Photo by Bern Borchardt
Ina Weber's current exhibition Hier (Here) at Haus am Waldsee is arguably one of the most interesting, personal, and most dynamic exhibitions the institution has ever offered.
Joining the ranks of artists such as Andy Warhol and Pablo Picasso, among others who have graced these rooms in the past 50 years, Weber conquers the space’s challenging architecture, making it truly her own. Working with the house curator, Weber set about a basic layout of her works, filling the gaps by creating new pieces to accentuate her cumulative retrospective. The show presents a balance of both sculpture and watercolour paintings. By mixing the ingredient of personal experience into both form and subject matter, she energises the space.
Starting on the ground floor, the visitor is greeted with a “smoking corner” that seems to be pulled out of a West German public square; at first, one would assume that it is some sort of found object, re-appropriated for artistic use. In fact, Weber photographs public architectural elements from her travels in Asia, France, Austria, England and Germany and then recreates them in her studio with great attention to detail, at the same time playing with and distorting the size, proportion, and materials.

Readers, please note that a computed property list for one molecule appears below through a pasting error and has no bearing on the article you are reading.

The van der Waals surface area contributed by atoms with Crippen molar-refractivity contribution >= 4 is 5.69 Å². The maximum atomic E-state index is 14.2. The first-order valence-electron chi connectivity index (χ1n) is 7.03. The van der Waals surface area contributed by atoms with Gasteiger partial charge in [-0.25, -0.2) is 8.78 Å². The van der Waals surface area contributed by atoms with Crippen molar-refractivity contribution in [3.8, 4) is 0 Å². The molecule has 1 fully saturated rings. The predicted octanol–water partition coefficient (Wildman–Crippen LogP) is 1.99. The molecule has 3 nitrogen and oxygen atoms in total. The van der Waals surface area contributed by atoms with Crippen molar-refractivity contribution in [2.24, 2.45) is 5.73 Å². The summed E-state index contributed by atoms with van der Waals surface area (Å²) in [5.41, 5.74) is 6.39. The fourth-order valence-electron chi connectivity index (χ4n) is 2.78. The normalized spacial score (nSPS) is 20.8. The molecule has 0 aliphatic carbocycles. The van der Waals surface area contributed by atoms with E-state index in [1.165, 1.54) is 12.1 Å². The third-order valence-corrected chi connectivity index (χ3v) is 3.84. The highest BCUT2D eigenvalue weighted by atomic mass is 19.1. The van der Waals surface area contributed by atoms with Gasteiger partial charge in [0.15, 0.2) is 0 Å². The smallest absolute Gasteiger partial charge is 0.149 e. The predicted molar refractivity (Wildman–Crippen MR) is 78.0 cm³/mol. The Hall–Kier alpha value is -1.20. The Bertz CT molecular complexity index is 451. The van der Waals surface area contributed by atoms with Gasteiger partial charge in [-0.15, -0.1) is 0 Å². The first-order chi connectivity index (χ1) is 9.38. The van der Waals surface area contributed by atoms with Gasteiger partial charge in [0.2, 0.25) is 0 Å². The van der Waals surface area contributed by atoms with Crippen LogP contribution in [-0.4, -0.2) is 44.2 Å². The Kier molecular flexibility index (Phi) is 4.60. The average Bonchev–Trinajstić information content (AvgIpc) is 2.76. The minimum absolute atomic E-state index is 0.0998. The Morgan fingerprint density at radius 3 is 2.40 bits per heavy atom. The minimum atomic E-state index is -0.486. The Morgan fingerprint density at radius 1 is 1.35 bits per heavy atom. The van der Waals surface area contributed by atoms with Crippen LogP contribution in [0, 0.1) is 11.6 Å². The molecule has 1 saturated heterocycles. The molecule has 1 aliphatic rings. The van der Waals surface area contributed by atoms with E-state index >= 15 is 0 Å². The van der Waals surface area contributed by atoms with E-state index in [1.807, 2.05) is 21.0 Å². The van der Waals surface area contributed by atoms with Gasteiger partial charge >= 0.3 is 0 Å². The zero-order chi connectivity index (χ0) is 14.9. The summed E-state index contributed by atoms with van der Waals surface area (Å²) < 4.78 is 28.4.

She builds gas stations (such as the massive, room-filling 1920s-style installation with a real water faucet on the second floor), bus stations, Chinese restaurants and even dilapidated ruins, creating a new perception by bringing them inside. The first floor also features a ‘street’ made up of various buildings of miniature scale and a nuclear power plant created through elements of pottery.
On the second floor, a major focus has been placed on her watercolour drawings, which highlight the human element that might be missing from the sculpture. Three different suites of works examine iconic Asian carriages in the streets of the Philippines, the interior of a bohemian one-room Parisian flat and portrait samples of Bauhaus architecture from a recent trip to Vienna. The watercolours sit on panettone paper, giving the recreated items form and structure, and thus life.
Next after the gas station is a collection of Lampions, made simply from paper and glue, touching on the viewer’s memories through the use of logos from supermarkets, government offices, and banks, reminiscent of lanterns made by children for carnival.
Weber’s first exhibition in a Berlin institution will be on view until April 1. It’s personal way of dealing with public spaces, architecture, memories, realities and childhood utopias is more than worth the trip to the suburbs.
Ina Weber - Hier Jan 18-Apr 1 | Haus am Waldsee, Argentinische Allee 30, Zehlendorf, U-Bhf Krumme Lanke, Tue-Sun 11-18.